The Local Palate Newsletter
Sign up to recieve news, updates, recipes, cocktails and web exclusives about food culture in the south

Share this article via email


Save 72% off of newsstand price now!

Subscribe to The Local Palate
Shop Marketplace Savor the South Newsletter Tableaux Newsletter Subscribe Digital Edition Customer Service Send a Gift Shop the South Marketplace Newsletter App Store Google Play

Get the latest from the Local Palate, straight to your inbox.

Sign up

Get the latest from the Local Palate, straight to your inbox.

Eatymology of Ceviche

Eatymology of Ceviche
Photos by Jennifer Hitchcock

A seafood dish where acids
from citrus fruits “cook” fresh raw fish.

Offering a simple and refreshing taste of the sea, ceviche refers to a dish comprised of fresh raw seafood that is “cooked” by the acids in citrus fruits and complemented by a variety of herbs, produce combinations, and a little spice usually provided by chili peppers. Occasionally it calls for the seafood to be blanched in hot water before the marinating process, but either way, it is important to use the highest-quality seafood. Citrus will “cook” the flesh in that it will change the protein structure and firm it up to give it that cooked texture, but fruit juice does not eliminate bacteria in the same way that high temperatures do.

Photo by Jennifer Hitchcock
Chef Michelle Bernstein's Fresh Tuna and Watermelon Ceviche. Photo by Jennifer Hitchcock

While the most popular spelling is ceviche, cebiche and seviche are also acceptable, and all are pronounced the same (iterations are region-specific—in Ecuador it is “cebiche,” in Mexico “seviche”), the origins of ceviche are most often ascribed to Peru and Ecuador; a precursor to the dish we know today was first recorded roughly 2,000 years ago when the Incas used fruit juices mixed with salt and chili peppers to preserve their fish. Primarily associated with Latin and South American cuisine, ceviche has been wildly popular in coastal United States locales since it was introduced stateside in the 1980s. The South, with so many cities having access to abundant seafood, has adopted ceviche as a staple on many a menu.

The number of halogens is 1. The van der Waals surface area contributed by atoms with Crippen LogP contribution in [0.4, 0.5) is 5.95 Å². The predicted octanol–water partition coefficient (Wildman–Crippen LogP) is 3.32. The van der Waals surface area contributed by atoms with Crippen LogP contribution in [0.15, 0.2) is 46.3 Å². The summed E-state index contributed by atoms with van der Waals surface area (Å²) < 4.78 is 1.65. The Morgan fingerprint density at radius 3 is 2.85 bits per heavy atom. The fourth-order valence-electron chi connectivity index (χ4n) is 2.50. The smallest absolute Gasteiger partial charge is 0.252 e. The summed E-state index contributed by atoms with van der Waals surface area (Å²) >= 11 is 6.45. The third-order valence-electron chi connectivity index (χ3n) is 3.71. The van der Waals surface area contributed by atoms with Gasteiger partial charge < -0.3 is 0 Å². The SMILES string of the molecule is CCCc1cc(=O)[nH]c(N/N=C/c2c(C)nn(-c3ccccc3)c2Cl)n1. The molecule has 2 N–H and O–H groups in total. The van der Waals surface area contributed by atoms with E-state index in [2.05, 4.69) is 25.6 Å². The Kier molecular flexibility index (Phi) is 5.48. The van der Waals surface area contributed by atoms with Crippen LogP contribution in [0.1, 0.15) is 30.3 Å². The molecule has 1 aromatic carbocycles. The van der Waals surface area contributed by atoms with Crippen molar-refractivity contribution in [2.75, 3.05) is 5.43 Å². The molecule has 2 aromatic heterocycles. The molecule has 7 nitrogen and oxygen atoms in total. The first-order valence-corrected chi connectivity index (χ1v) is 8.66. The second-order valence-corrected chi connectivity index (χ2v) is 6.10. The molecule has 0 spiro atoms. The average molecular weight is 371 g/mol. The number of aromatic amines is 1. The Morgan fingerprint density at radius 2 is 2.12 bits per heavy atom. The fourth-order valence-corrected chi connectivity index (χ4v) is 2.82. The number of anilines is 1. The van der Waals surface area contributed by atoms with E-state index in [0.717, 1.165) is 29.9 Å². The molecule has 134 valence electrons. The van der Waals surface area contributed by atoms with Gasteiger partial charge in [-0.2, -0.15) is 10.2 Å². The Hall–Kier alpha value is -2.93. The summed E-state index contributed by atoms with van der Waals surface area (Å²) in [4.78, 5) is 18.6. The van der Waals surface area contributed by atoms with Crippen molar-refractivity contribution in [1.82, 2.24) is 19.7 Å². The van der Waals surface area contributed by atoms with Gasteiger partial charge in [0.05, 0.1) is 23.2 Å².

James Beard Award-winning chef Michelle Bernstein of Michy’s in Miami is known for her delicious twists on this dish, and she has developed two recipes here that are simple summer seafood fun. By adding a little popcorn and corn nut crunch, she stays true to traditional Ecuadorian preparation and to her innate talent for making beautiful dishes literally popping with flavor.

“Ceviche is a fresh, flavor filled dish that can be served in a number of fun creative ways! I love to pair it with seasonal seafood, fruits, and citruses. I love to add chunks of cooked sweet potatoes and corn to it like they do it Peru—giving it a balance of spicy, sweet, tangy, crunchy, creamy, and crisp. I can’t imagine anything going better on a Southern table, served either before or along with Southern favorites like fritters, cornbread and okra.” 

–Chef Michelle Bernstein of Miami, Florida

Chef Michelle Bernstein’s Ceviche

Fresh Tuna and Watermelon “Ceviche”
Mixed Ceviche

Published in Aug.Sept 2013

MORE SUMMER SEAFOOD /// Chili Shrimp / Red Snapper Crudo / Flounder with Black Eyed Peas /  Stone Crab Cocktail


Mentioned in this post: